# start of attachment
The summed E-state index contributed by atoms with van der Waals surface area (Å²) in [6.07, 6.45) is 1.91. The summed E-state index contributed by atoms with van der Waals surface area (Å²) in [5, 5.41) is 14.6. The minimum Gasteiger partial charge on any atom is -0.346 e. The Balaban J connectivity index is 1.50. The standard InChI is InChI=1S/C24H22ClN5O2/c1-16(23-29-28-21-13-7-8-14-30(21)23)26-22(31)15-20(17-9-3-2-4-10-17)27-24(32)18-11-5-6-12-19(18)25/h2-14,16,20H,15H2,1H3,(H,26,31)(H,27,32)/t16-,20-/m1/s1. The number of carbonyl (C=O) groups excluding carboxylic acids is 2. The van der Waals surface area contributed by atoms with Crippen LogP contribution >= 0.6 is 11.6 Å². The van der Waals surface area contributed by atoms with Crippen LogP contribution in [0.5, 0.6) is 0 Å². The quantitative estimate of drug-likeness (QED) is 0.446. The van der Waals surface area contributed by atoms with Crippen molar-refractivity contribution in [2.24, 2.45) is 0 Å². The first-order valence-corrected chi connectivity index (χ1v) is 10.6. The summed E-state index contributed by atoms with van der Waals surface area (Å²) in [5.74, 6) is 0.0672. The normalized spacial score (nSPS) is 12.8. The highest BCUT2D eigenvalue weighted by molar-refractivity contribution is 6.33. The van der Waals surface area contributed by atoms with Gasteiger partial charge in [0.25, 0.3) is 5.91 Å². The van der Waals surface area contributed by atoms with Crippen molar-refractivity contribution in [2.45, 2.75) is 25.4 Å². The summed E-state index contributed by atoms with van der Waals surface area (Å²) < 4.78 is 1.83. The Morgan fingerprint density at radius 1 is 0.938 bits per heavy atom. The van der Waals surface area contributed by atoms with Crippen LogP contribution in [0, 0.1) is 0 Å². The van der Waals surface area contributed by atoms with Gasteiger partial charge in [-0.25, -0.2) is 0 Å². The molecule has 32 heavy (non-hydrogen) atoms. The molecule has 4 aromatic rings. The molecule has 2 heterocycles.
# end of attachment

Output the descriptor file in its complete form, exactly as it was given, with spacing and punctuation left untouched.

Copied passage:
The summed E-state index contributed by atoms with van der Waals surface area (Å²) in [6.07, 6.45) is 1.91. The summed E-state index contributed by atoms with van der Waals surface area (Å²) in [5, 5.41) is 14.6. The minimum Gasteiger partial charge on any atom is -0.346 e. The Balaban J connectivity index is 1.50. The standard InChI is InChI=1S/C24H22ClN5O2/c1-16(23-29-28-21-13-7-8-14-30(21)23)26-22(31)15-20(17-9-3-2-4-10-17)27-24(32)18-11-5-6-12-19(18)25/h2-14,16,20H,15H2,1H3,(H,26,31)(H,27,32)/t16-,20-/m1/s1. The number of carbonyl (C=O) groups excluding carboxylic acids is 2. The van der Waals surface area contributed by atoms with Crippen LogP contribution >= 0.6 is 11.6 Å². The van der Waals surface area contributed by atoms with Crippen LogP contribution in [0.5, 0.6) is 0 Å². The quantitative estimate of drug-likeness (QED) is 0.446. The van der Waals surface area contributed by atoms with Crippen molar-refractivity contribution in [2.24, 2.45) is 0 Å². The first-order valence-corrected chi connectivity index (χ1v) is 10.6. The summed E-state index contributed by atoms with van der Waals surface area (Å²) in [5.74, 6) is 0.0672. The normalized spacial score (nSPS) is 12.8. The highest BCUT2D eigenvalue weighted by molar-refractivity contribution is 6.33. The van der Waals surface area contributed by atoms with Gasteiger partial charge in [0.25, 0.3) is 5.91 Å². The van der Waals surface area contributed by atoms with Crippen molar-refractivity contribution in [2.45, 2.75) is 25.4 Å². The summed E-state index contributed by atoms with van der Waals surface area (Å²) < 4.78 is 1.83. The Morgan fingerprint density at radius 1 is 0.938 bits per heavy atom. The van der Waals surface area contributed by atoms with Crippen LogP contribution in [0, 0.1) is 0 Å². The van der Waals surface area contributed by atoms with Gasteiger partial charge in [-0.25, -0.2) is 0 Å². The molecule has 32 heavy (non-hydrogen) atoms. The molecule has 4 aromatic rings. The molecule has 2 heterocycles.